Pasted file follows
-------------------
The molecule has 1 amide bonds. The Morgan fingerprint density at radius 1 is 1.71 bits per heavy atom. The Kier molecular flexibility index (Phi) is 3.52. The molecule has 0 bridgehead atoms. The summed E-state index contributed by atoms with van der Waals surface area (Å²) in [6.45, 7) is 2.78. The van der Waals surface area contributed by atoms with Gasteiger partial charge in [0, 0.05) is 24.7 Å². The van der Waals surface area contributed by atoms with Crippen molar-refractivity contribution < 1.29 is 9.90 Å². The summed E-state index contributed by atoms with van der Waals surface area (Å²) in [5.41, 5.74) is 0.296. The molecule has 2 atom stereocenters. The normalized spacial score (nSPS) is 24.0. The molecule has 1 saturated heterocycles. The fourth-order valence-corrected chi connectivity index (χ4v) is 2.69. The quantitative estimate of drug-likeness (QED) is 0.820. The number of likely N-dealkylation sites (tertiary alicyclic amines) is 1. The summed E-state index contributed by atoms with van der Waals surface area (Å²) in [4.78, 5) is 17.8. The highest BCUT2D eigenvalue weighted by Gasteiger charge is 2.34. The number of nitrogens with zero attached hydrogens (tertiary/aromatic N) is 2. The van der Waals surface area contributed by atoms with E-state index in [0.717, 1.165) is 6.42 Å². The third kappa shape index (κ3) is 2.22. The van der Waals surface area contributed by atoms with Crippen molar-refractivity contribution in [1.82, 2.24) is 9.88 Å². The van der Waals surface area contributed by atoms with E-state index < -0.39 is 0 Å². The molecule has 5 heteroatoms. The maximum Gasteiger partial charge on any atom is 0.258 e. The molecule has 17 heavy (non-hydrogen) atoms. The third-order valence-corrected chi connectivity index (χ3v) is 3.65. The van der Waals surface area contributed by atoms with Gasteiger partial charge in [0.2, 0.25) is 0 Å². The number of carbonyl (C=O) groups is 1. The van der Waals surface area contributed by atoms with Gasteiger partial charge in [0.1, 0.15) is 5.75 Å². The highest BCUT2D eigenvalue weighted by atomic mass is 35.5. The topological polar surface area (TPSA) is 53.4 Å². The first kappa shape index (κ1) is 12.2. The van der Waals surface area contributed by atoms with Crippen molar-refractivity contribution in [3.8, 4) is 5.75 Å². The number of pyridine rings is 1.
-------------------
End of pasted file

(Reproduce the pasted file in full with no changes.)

The molecule has 1 amide bonds. The Morgan fingerprint density at radius 1 is 1.71 bits per heavy atom. The Kier molecular flexibility index (Phi) is 3.52. The molecule has 0 bridgehead atoms. The summed E-state index contributed by atoms with van der Waals surface area (Å²) in [6.45, 7) is 2.78. The van der Waals surface area contributed by atoms with Gasteiger partial charge in [0, 0.05) is 24.7 Å². The van der Waals surface area contributed by atoms with Crippen molar-refractivity contribution < 1.29 is 9.90 Å². The summed E-state index contributed by atoms with van der Waals surface area (Å²) in [5.41, 5.74) is 0.296. The molecule has 2 atom stereocenters. The normalized spacial score (nSPS) is 24.0. The molecule has 1 saturated heterocycles. The fourth-order valence-corrected chi connectivity index (χ4v) is 2.69. The quantitative estimate of drug-likeness (QED) is 0.820. The number of likely N-dealkylation sites (tertiary alicyclic amines) is 1. The summed E-state index contributed by atoms with van der Waals surface area (Å²) in [4.78, 5) is 17.8. The highest BCUT2D eigenvalue weighted by Gasteiger charge is 2.34. The number of nitrogens with zero attached hydrogens (tertiary/aromatic N) is 2. The van der Waals surface area contributed by atoms with E-state index in [0.717, 1.165) is 6.42 Å². The third kappa shape index (κ3) is 2.22. The van der Waals surface area contributed by atoms with Crippen molar-refractivity contribution in [1.82, 2.24) is 9.88 Å². The van der Waals surface area contributed by atoms with E-state index < -0.39 is 0 Å². The molecule has 5 heteroatoms. The maximum Gasteiger partial charge on any atom is 0.258 e. The molecule has 17 heavy (non-hydrogen) atoms. The third-order valence-corrected chi connectivity index (χ3v) is 3.65. The van der Waals surface area contributed by atoms with Gasteiger partial charge in [0.2, 0.25) is 0 Å². The number of carbonyl (C=O) groups is 1. The van der Waals surface area contributed by atoms with Gasteiger partial charge in [0.1, 0.15) is 5.75 Å². The highest BCUT2D eigenvalue weighted by atomic mass is 35.5. The topological polar surface area (TPSA) is 53.4 Å². The first kappa shape index (κ1) is 12.2. The van der Waals surface area contributed by atoms with Crippen molar-refractivity contribution in [3.8, 4) is 5.75 Å². The number of pyridine rings is 1.